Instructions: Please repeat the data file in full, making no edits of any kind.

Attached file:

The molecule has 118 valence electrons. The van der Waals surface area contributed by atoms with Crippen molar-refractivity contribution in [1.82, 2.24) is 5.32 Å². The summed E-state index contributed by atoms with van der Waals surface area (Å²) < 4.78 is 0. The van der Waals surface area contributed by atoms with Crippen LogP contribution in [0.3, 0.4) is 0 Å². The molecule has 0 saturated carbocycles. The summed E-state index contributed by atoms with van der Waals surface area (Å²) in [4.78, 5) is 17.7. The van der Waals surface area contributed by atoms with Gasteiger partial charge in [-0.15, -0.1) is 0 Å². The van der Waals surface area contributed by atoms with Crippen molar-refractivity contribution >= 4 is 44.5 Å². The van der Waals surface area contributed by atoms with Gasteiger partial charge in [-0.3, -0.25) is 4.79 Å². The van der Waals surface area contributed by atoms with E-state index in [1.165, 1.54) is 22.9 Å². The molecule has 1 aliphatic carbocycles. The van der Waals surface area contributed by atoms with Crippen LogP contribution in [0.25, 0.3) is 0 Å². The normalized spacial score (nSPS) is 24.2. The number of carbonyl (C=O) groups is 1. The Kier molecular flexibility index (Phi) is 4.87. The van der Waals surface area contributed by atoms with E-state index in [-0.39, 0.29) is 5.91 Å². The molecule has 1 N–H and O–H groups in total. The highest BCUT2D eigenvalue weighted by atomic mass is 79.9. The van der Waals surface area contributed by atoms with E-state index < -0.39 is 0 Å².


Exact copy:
The molecule has 118 valence electrons. The van der Waals surface area contributed by atoms with Crippen molar-refractivity contribution in [1.82, 2.24) is 5.32 Å². The summed E-state index contributed by atoms with van der Waals surface area (Å²) < 4.78 is 0. The van der Waals surface area contributed by atoms with Crippen LogP contribution in [0.3, 0.4) is 0 Å². The molecule has 0 saturated carbocycles. The summed E-state index contributed by atoms with van der Waals surface area (Å²) in [4.78, 5) is 17.7. The van der Waals surface area contributed by atoms with Gasteiger partial charge in [-0.15, -0.1) is 0 Å². The van der Waals surface area contributed by atoms with Crippen molar-refractivity contribution >= 4 is 44.5 Å². The van der Waals surface area contributed by atoms with Gasteiger partial charge in [-0.3, -0.25) is 4.79 Å². The van der Waals surface area contributed by atoms with E-state index in [1.165, 1.54) is 22.9 Å². The molecule has 1 aliphatic carbocycles. The van der Waals surface area contributed by atoms with Crippen LogP contribution in [0.25, 0.3) is 0 Å². The normalized spacial score (nSPS) is 24.2. The number of carbonyl (C=O) groups is 1. The Kier molecular flexibility index (Phi) is 4.87. The van der Waals surface area contributed by atoms with E-state index in [-0.39, 0.29) is 5.91 Å². The molecule has 1 N–H and O–H groups in total. The highest BCUT2D eigenvalue weighted by atomic mass is 79.9. The van der Waals surface area contributed by atoms with E-state index < -0.39 is 0 Å².